2. Pinot Noir Fade, High price for the good, low quality for the bad: As prices have escalated for Santa Rita Hills Pinot Noir, local wine drinkers are looking for more affordable alternatives. Also, chasing demand (what Stolpman should not do), large wineries planted Pinot Noir throughout California and Oregon resulting in less expensive Pinot Noirs available to customers, but at much lower quality. After a couple bad experiences, consumers start to look for alternatives when ordering a glass of wine at the café. This all makes sense, as Pinot Noir, the ‘heartbreak grape’, is extremely fickle and needs the perfect place to grow. Maybe great Pinot Noir should be expensive. After all, there’s a reason why Pinot Noir is traditionally grown in a small pocket of Burgundy surrounded by vast fields of Chardonnay. California Grenache is the logical next grape for a California Pinot Noir lover as both grapes are seductively fruit forward.
3. Ease of Growing: The opposite of Pinot Noir, Grenache is very well suited to the warm climates of California and excels with minimal labor and good yields. Seems like a no brainer NOT to make Grenache.
4. Critics: Wine critics are judging wines for the style they think American consumers like, their palates are fatigued, or they just like the big “jump out of the glass” fruit flavors of California Grenaches. They award varietal wines and blends, especially from Paso Robles, with huge scores.
These all seem like good things for Grenache until we extrapolate them to the world. Because Grenache is easy to grow and will make attractive wine in almost any moderate climate, it has long been ubiquitously planted throughout Spain, Mediterranean France, and now the New World. We have to ask ourselves; is Grenache a noble grape or should it remain the main ingredient of the world’s table wine? Can it be both??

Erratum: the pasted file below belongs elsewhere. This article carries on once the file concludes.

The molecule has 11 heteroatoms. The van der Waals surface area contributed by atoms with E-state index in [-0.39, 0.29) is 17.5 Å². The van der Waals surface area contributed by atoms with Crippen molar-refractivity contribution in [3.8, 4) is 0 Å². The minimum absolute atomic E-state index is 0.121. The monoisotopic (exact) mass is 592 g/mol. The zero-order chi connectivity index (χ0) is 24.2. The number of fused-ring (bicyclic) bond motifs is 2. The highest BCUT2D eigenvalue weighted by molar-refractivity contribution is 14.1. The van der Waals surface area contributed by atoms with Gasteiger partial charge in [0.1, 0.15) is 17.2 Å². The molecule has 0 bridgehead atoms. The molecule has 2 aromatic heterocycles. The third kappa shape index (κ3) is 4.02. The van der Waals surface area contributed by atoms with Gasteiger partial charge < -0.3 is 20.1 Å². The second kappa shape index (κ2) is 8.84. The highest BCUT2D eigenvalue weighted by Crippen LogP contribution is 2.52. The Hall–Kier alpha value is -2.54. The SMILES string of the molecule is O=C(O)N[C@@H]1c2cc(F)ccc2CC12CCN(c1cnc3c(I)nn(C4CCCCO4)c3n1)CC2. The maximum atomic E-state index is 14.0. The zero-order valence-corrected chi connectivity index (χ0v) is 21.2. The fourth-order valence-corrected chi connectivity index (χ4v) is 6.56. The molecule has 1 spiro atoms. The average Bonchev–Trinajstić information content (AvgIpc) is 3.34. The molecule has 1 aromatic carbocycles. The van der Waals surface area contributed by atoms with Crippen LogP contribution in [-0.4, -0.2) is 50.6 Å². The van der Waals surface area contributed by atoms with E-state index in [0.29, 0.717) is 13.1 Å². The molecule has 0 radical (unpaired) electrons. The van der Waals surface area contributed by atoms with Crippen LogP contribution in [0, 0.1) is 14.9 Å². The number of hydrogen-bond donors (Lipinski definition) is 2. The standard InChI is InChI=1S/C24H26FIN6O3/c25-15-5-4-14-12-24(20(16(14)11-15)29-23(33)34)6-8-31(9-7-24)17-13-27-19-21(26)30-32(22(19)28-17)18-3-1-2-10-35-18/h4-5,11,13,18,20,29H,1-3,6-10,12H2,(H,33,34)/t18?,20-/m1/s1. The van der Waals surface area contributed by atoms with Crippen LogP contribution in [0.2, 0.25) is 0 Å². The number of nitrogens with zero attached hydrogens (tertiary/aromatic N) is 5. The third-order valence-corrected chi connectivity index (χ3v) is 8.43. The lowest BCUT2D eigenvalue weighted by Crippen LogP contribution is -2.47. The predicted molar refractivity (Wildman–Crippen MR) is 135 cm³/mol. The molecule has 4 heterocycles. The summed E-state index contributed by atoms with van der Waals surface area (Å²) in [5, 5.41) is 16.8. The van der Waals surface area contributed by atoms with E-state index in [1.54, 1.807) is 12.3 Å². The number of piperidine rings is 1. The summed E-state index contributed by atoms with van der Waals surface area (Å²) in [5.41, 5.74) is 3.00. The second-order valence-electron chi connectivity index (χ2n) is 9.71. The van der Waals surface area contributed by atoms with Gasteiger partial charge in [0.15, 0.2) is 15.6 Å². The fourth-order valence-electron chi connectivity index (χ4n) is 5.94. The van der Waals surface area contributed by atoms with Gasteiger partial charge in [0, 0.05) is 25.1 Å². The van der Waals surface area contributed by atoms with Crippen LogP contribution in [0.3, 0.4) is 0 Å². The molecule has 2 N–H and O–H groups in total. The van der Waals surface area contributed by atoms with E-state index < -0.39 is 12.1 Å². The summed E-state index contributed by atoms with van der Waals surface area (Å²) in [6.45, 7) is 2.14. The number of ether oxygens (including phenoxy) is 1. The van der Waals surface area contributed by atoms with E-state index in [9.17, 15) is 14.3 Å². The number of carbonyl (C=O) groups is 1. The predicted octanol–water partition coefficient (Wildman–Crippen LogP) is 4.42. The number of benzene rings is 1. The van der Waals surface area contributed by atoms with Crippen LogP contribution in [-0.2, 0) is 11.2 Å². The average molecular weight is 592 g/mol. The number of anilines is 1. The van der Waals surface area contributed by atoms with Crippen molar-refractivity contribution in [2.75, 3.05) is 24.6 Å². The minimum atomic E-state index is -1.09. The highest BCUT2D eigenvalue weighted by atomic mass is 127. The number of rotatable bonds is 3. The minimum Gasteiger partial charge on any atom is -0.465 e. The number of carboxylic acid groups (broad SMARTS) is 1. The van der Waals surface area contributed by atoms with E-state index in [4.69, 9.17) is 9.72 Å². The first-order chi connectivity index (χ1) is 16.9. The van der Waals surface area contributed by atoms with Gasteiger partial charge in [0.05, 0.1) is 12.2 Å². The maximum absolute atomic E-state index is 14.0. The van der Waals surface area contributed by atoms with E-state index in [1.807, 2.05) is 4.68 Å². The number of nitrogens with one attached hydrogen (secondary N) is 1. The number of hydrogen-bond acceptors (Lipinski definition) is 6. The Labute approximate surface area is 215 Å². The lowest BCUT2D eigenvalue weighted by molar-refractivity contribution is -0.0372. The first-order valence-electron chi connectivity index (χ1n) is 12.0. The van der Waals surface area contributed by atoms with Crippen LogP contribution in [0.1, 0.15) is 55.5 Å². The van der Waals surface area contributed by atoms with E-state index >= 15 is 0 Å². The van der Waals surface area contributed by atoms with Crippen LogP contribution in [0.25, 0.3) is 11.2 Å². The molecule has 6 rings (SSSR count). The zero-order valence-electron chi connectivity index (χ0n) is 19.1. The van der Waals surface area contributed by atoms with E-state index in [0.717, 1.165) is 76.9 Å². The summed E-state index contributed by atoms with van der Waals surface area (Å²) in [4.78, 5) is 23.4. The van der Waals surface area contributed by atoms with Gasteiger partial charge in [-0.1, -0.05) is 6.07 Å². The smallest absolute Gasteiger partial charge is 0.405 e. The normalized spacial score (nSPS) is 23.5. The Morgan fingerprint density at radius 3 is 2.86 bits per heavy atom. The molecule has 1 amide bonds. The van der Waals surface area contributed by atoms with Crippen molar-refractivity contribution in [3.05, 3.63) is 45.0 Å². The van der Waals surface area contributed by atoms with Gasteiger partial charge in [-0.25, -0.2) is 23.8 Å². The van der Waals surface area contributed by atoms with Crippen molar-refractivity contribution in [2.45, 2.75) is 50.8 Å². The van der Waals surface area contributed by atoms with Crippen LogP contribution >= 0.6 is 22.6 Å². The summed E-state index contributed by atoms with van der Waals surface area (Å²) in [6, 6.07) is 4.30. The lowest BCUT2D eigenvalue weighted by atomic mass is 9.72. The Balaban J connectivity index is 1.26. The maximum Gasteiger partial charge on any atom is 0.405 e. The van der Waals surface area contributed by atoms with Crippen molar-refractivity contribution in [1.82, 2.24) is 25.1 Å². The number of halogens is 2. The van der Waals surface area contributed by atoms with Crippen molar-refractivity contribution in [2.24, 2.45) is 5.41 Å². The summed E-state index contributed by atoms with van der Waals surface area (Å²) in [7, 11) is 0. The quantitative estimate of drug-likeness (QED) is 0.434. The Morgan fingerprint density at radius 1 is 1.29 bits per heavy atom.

This is where the bubble question arises. Will all the folks now discovering California Grenache soon realize that decent Garnacha can be picked up at the local wine shop for under $10?

As per usual, we have to look to Europe for answers. Chateau Beaucastel takes great pride in steering their planting away from Grenache to the more difficult Mourvedre grape. Beaucastel’s owners, the Perrin family, also stand by Roussanne, rather than easier Grenache Blanc and Clairette. However, perhaps the most prestigious Chateau Neuf du Pape producer, Chateau Rayas, relies on only Grenache. Other than Rayas and the second label Pignan, we find exciting examples of monocepage Grenache to be few and far between. Many wines seem flat, lacking acidity.

Since 2011, we’ve almost doubled our planted acres of Grenache from 8 to 14. We’re making a bet that our cold nights and Limestone soils will continue to produce wines of zest and vibrancy. However, only time will tell if we can soundly break through Grenache’s table wine curse, and create something noble. It’s similar to the gamble we’ve made with Syrah, which produces a jammy fat wine in typical warm areas but can be complex and stunning in the right, magical spot. With Syrah, we are reassured by the many examples of noble Syrah in the Northern Rhone versus far fewer inspirations with Grenache in the South.
For 2014, we are planning to put a few Grenache cuttings originally taken from Chateau Rayas into our highest Limestone slopes. We will take our cultivation one more step away from the California norm, and leave these vines un-trellised, as bush vines. Sashi believes that this is Grenache’s natural state, as the vines are treated in the Old World. We might be able to push the quality envelope even further by letting the vines grow unhindered.
In the meantime, we’d love to hear your thoughts on Grenache and we’ll keep you posted on our end!